Skyrocket screensaver

This evening I was talking to a friend on the phone about about screensavers and in the call was mentioned about the Skyrocket screensaver by Really Slick Screensavers. Well I thought it looked pretty kewl, even though I not much into screensavers.

The most full-blown fireworks screensaver ever. It has bright lights, smoke trails, clouds that are illuminated by the explosions, sound effects, and plenty of other eye candy. I hope you have a powerful graphics card. Keyboard commands allow you to launch various types of rockets, pause the movement of the fireworks, and control the camera with the mouse. OpenGL is used for the graphics and OpenAL is used for the sound.

Click on thumbnail to see screen capture.

Skyrocket screenshot Skyrocket screenshot 2 Skyrocket screenshot 3

To get it under ubuntu if it not already installed:

sudo apt-get install rss-glx

Connecting to secure wireless network without authenticating against keyring manager

From : original link

By default, if a wireless network is secured by WPA or such, you have to save the info in your keyring manager, which is protected by a password.

Both session and keyring passwords must match for this to work, if they don’t match, you will be prompted to unlock the keyring.

1. Install libpam-keyring package :

$ sudo apt-get install libpam-keyring

2. Then tweak the GDM PAM (plugable authentication module) security

$ sudo gedit /etc/pam.d/gdm

Add the following line at the very end of that file, then save :

@include common-pamkeyring

3. Reboot and authenticate into your session, you should now be connected.

4. Optional : change your keyring password

$ /usr/lib/libpam-keyring/pam-keyring-tool -c

Password protecting your screen session

Don’t use your usual password, as the method used is pretty weak (standard DES)

Open a screen session :

$ screen

Inside the session press ctrl + a then type :password

If successfully set, you should see [ Password moved into copybuffer ] in the lower left corner of the terminal.

Now you can detach by pressing ctrl + a then d

Reattach with :

$ screen -r

And now you should be prompted for the session password.

Karl from ITShare volunteering in PNG

Karl has been volunteering in PNG for couple weeks now to help setup 120 odd PC’s in local hospital in Goroka that ITShare have donated to them. All the computer have Linux installed on them and Karl is over there to help setup the network and servers etc for the hospital. There is some pictures up on the web of how things are going over there with the unloading of the 40 foot shipping container couple days ago that left Adelaide for Goroka a couple months ago, and the setup of some the computers and Karl teaching a couple the locals.

Goroka Hospital IT Office + Business Resource Center (BRC) Pictures

Tuning the Linux kernel for more aggressive network throughput

Below is a snippet of what was forwarded to me via email from a friend, that was originally emailed out in the Builder AU newsletter on July 26th 2007. Hope people find it useful as I have, I have only tested the information below on a test box and was happy on the increase of throughput from that box. When i get a chance I’ll try to add couple before and after screenshots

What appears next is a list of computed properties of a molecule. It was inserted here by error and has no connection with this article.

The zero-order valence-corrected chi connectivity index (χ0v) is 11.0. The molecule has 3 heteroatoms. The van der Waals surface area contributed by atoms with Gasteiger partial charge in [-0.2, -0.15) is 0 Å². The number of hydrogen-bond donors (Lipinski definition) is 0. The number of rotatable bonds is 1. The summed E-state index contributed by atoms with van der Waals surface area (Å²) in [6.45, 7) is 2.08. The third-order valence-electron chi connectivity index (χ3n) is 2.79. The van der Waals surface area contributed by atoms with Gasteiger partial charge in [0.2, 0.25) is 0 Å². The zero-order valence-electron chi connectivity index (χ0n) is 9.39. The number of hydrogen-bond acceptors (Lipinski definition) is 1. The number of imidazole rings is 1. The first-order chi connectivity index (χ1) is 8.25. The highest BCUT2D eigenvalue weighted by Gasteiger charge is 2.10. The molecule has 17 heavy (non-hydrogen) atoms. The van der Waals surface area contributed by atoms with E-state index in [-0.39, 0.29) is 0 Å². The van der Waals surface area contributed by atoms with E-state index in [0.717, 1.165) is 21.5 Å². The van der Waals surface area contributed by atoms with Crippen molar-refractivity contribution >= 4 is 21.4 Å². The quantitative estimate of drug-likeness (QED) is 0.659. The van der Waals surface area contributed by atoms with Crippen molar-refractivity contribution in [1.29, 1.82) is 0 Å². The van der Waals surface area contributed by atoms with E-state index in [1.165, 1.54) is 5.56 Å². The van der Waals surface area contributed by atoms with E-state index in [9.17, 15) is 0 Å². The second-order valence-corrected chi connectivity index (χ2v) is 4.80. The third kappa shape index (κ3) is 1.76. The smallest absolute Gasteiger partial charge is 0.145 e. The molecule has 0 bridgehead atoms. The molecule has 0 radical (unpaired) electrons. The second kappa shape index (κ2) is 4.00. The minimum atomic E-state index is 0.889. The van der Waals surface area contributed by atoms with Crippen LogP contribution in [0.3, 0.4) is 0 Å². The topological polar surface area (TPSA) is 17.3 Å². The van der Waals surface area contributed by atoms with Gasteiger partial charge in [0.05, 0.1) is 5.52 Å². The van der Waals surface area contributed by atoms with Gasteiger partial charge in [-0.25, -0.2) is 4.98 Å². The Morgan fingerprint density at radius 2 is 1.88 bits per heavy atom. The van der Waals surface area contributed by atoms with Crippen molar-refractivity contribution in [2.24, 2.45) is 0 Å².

The Linux kernel and the distributions that package it typically
provide very conservative defaults to certain network settings that
affect networking parameters. These settings can be tuned via the /proc
filesystem or using the sysctl program. The latter is often better, as
it reads the contents of /etc/sysctl.conf, which allows you to keep
settings across reboots.

The following is a snippet from /etc/sysctl.conf that may improve
network performance:

net.ipv4.tcp_window_scaling = 1
net.ipv4.tcp_syncookies = 1
net.core.rmem_max = 16777216
net.core.wmem_max = 16777216
net.ipv4.tcp_rmem = 4096 87380 16777216
net.ipv4.tcp_wmem = 4096 65536 16777216

The above isn’t to replace what may already exist in /etc/sysctl.conf,
but rather to supplement it. The first command enables TCP window
scaling, which allows clients to download data at a higher rate by
enabling extra bits in TCP packets that are used to increase the window
size.

The second command enables TCP SYN cookies, which is often enabled by
default and is extremely effective in preventing conditions such as SYN
floods that can drain the server of resources used to process incoming
connections.

The last four options increase the TCP send and receive buffers, which
allow an application to move its data out faster so as to serve other
requests. This also improves the client’s ability to send data to the
server when it gets busy.

By adding these commands to the /etc/sysctl.conf file, you ensure they
take effect on every reboot. To enable them immediately without a
reboot, use:

# sysctl -p /etc/sysctl.conf

To see all of the currently configured sysctl options, use:

# sysctl -a

This will list all of the configuration keys and their current values.
The sysctl.conf file allows you to configure and save new defaults;
what you see from this output are the defaults defined in the kernel
that are currently effective. To see the value of one particular item,
use:

# sysctl -q net.ipv4.tcp_window_scaling

Likewise, to set the value of one item without configuring it in
sysctl.conf — and understanding that it won’t be retained across
reboots, use:

# sysctl -w net.ipv4.tcp_window_scaling=1

This can be useful for testing the effectiveness of certain settings
without committing them to being defaults.